Through the years, as certain traits like skin pigmentation, hair type and soft tissue characteristics became unique to various basic groups of peoples, these peoples settled into their respective areas of the Earth and fathered more tribes and nations so that today many nations are found with similar racial characteristics.
Originally, all of today’s racial characteristics were found in Adam and Eve as well as in Noah. Each race today represents only a small number of the genetic possibilities which were originally created. Therefore, interracial marriages represent a recombining of some of the racial characteristics found in our first parents and an increase in the possible features which may be evident in children produced by such marriages. With our modern knowledge of genetics, the modern races certainly make sense in light of the scriptural history of man.
Another feature which shows that all human beings are descended from one source is our emotional nature. Although we have many different and varied cultures and traditions, human emotional needs are identical. We all desire to be loved, and we desire to love. Likewise, sin has had the same effect on these and all our other desires, affecting our behaviors in like fashion, despite our different cultures.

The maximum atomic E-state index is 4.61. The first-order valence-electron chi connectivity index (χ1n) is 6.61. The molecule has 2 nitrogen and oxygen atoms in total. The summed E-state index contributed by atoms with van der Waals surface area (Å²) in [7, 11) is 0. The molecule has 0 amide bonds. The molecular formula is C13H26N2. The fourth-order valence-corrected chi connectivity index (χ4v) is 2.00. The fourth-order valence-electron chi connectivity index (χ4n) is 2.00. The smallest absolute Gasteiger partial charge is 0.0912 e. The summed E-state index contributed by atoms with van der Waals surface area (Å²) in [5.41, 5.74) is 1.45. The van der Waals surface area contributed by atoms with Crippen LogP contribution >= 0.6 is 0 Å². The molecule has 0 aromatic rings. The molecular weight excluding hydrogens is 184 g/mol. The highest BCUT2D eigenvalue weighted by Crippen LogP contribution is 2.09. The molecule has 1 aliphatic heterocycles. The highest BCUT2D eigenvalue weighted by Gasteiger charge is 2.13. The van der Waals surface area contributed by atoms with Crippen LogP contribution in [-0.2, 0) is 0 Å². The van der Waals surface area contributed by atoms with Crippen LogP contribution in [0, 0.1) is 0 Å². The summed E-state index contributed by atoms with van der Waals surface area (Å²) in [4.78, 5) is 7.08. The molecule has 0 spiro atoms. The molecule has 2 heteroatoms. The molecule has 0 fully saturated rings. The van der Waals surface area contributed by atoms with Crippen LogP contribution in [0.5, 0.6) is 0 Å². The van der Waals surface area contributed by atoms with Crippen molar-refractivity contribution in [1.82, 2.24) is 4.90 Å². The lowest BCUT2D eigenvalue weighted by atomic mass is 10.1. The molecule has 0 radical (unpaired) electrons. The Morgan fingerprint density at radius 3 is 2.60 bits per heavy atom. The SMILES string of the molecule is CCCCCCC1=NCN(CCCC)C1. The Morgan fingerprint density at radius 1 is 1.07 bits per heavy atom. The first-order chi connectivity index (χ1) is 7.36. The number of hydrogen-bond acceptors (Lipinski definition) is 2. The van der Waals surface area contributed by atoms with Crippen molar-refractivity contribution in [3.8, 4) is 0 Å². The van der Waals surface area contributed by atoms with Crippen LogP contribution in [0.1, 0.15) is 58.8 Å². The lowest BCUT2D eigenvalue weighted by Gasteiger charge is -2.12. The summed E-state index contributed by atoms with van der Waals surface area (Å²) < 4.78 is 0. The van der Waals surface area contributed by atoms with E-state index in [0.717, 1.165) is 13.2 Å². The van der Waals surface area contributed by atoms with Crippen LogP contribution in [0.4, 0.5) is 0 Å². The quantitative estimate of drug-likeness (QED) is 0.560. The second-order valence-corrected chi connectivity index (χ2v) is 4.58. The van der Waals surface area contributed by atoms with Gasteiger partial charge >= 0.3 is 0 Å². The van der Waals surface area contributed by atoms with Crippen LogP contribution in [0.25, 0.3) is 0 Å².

Most importantly, to use the language of our computer age, each of us has been “hard wired” with a need which cannot be satisfied except by one thing. This need is built into us. Our Creator has caringly implanted us with a need for a true peace which cannot be satisfied by anyone or anything but Him.
Almost 3,000 years ago Solomon wrote that despite his wealth, status, power and reputation, life was empty. He said that he finally learned that the only way in which there is meaning is in God. Solomon was right. Life is empty without our Creator. But when we think of facing our Creator, we tremble knowing that we have made ourselves less than He made us to be. He invites each of us to take to heart the truth that the Son of God became one of us to restore us to our Creator through the forgiveness of sins. With the obstacle of sin removed, we can be at peace with our Creator, as He meant us to be. And when we are at peace with Him through Jesus Christ, we cannot fail to have peace with all that He has made.